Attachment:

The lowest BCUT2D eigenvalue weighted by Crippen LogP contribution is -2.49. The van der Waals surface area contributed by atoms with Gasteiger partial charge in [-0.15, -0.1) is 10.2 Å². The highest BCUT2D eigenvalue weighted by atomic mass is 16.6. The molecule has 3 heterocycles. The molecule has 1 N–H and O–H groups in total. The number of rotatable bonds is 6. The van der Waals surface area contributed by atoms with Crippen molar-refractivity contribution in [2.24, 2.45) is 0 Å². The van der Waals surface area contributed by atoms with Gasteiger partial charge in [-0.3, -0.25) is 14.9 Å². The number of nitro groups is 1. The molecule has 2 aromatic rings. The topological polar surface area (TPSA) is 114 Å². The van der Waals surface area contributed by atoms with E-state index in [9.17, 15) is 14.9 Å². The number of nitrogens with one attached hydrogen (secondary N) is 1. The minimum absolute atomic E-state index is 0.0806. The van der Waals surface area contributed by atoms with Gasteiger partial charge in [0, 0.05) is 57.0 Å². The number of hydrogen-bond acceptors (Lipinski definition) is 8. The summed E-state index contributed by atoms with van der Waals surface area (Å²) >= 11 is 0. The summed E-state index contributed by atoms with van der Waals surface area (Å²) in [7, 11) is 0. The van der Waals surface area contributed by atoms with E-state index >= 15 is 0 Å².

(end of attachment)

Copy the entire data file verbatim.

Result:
The lowest BCUT2D eigenvalue weighted by Crippen LogP contribution is -2.49. The van der Waals surface area contributed by atoms with Gasteiger partial charge in [-0.15, -0.1) is 10.2 Å². The highest BCUT2D eigenvalue weighted by atomic mass is 16.6. The molecule has 3 heterocycles. The molecule has 1 N–H and O–H groups in total. The number of rotatable bonds is 6. The van der Waals surface area contributed by atoms with Crippen molar-refractivity contribution in [2.24, 2.45) is 0 Å². The van der Waals surface area contributed by atoms with Gasteiger partial charge in [-0.3, -0.25) is 14.9 Å². The number of nitro groups is 1. The molecule has 2 aromatic rings. The topological polar surface area (TPSA) is 114 Å². The van der Waals surface area contributed by atoms with E-state index in [9.17, 15) is 14.9 Å². The number of nitrogens with one attached hydrogen (secondary N) is 1. The minimum absolute atomic E-state index is 0.0806. The van der Waals surface area contributed by atoms with Gasteiger partial charge in [0, 0.05) is 57.0 Å². The number of hydrogen-bond acceptors (Lipinski definition) is 8. The summed E-state index contributed by atoms with van der Waals surface area (Å²) >= 11 is 0. The summed E-state index contributed by atoms with van der Waals surface area (Å²) in [7, 11) is 0. The van der Waals surface area contributed by atoms with E-state index >= 15 is 0 Å².